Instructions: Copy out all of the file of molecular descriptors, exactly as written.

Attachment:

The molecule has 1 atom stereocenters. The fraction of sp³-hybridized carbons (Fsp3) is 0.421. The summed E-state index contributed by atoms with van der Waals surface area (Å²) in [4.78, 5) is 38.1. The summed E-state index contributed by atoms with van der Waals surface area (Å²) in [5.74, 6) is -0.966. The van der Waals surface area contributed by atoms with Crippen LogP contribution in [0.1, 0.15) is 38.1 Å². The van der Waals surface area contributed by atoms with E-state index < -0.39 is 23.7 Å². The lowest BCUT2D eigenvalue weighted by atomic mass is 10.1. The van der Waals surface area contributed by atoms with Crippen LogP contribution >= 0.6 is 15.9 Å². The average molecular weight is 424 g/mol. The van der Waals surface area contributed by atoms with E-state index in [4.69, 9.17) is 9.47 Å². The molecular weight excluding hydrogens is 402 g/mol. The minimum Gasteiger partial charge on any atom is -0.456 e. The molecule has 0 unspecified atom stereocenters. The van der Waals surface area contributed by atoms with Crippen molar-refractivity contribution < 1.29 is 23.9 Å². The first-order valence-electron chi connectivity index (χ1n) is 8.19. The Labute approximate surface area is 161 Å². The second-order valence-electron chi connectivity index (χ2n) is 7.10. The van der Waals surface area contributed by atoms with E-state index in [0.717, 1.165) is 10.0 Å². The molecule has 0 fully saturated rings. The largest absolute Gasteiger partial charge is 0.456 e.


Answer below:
The molecule has 1 atom stereocenters. The fraction of sp³-hybridized carbons (Fsp3) is 0.421. The summed E-state index contributed by atoms with van der Waals surface area (Å²) in [4.78, 5) is 38.1. The summed E-state index contributed by atoms with van der Waals surface area (Å²) in [5.74, 6) is -0.966. The van der Waals surface area contributed by atoms with Crippen LogP contribution in [0.1, 0.15) is 38.1 Å². The van der Waals surface area contributed by atoms with E-state index < -0.39 is 23.7 Å². The lowest BCUT2D eigenvalue weighted by atomic mass is 10.1. The van der Waals surface area contributed by atoms with Crippen LogP contribution >= 0.6 is 15.9 Å². The average molecular weight is 424 g/mol. The van der Waals surface area contributed by atoms with E-state index in [4.69, 9.17) is 9.47 Å². The molecular weight excluding hydrogens is 402 g/mol. The minimum Gasteiger partial charge on any atom is -0.456 e. The molecule has 0 unspecified atom stereocenters. The van der Waals surface area contributed by atoms with Crippen molar-refractivity contribution < 1.29 is 23.9 Å². The first-order valence-electron chi connectivity index (χ1n) is 8.19. The Labute approximate surface area is 161 Å². The second-order valence-electron chi connectivity index (χ2n) is 7.10. The van der Waals surface area contributed by atoms with E-state index in [0.717, 1.165) is 10.0 Å². The molecule has 0 fully saturated rings. The largest absolute Gasteiger partial charge is 0.456 e.